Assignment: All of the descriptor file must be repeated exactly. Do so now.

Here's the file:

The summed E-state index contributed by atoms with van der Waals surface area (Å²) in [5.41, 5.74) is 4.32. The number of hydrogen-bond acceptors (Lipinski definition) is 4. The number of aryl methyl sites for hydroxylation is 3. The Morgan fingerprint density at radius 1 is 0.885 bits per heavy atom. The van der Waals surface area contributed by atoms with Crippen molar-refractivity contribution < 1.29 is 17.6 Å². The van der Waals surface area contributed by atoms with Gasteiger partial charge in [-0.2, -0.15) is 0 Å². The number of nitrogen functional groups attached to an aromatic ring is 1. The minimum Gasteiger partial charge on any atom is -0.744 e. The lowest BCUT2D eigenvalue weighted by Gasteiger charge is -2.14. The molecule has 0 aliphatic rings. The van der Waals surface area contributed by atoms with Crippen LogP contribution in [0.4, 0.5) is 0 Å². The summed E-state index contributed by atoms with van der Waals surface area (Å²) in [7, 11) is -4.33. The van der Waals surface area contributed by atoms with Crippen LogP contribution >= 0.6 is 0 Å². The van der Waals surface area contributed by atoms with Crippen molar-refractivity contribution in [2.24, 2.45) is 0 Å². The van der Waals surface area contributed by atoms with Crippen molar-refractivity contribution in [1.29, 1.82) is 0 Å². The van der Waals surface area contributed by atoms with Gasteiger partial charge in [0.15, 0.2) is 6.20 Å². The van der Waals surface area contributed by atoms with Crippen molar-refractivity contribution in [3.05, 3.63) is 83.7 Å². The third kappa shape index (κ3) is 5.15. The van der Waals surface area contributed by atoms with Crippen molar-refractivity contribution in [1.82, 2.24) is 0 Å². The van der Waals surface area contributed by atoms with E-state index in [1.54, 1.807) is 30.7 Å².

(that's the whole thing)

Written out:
The summed E-state index contributed by atoms with van der Waals surface area (Å²) in [5.41, 5.74) is 4.32. The number of hydrogen-bond acceptors (Lipinski definition) is 4. The number of aryl methyl sites for hydroxylation is 3. The Morgan fingerprint density at radius 1 is 0.885 bits per heavy atom. The van der Waals surface area contributed by atoms with Crippen molar-refractivity contribution < 1.29 is 17.6 Å². The van der Waals surface area contributed by atoms with Gasteiger partial charge in [-0.2, -0.15) is 0 Å². The number of nitrogen functional groups attached to an aromatic ring is 1. The minimum Gasteiger partial charge on any atom is -0.744 e. The lowest BCUT2D eigenvalue weighted by Gasteiger charge is -2.14. The molecule has 0 aliphatic rings. The van der Waals surface area contributed by atoms with Crippen LogP contribution in [0.4, 0.5) is 0 Å². The summed E-state index contributed by atoms with van der Waals surface area (Å²) in [7, 11) is -4.33. The van der Waals surface area contributed by atoms with Crippen LogP contribution >= 0.6 is 0 Å². The van der Waals surface area contributed by atoms with Crippen molar-refractivity contribution in [2.24, 2.45) is 0 Å². The van der Waals surface area contributed by atoms with Crippen molar-refractivity contribution in [1.29, 1.82) is 0 Å². The van der Waals surface area contributed by atoms with Gasteiger partial charge in [0.15, 0.2) is 6.20 Å². The van der Waals surface area contributed by atoms with Crippen molar-refractivity contribution in [3.05, 3.63) is 83.7 Å². The third kappa shape index (κ3) is 5.15. The van der Waals surface area contributed by atoms with Crippen molar-refractivity contribution in [1.82, 2.24) is 0 Å². The van der Waals surface area contributed by atoms with E-state index in [1.54, 1.807) is 30.7 Å².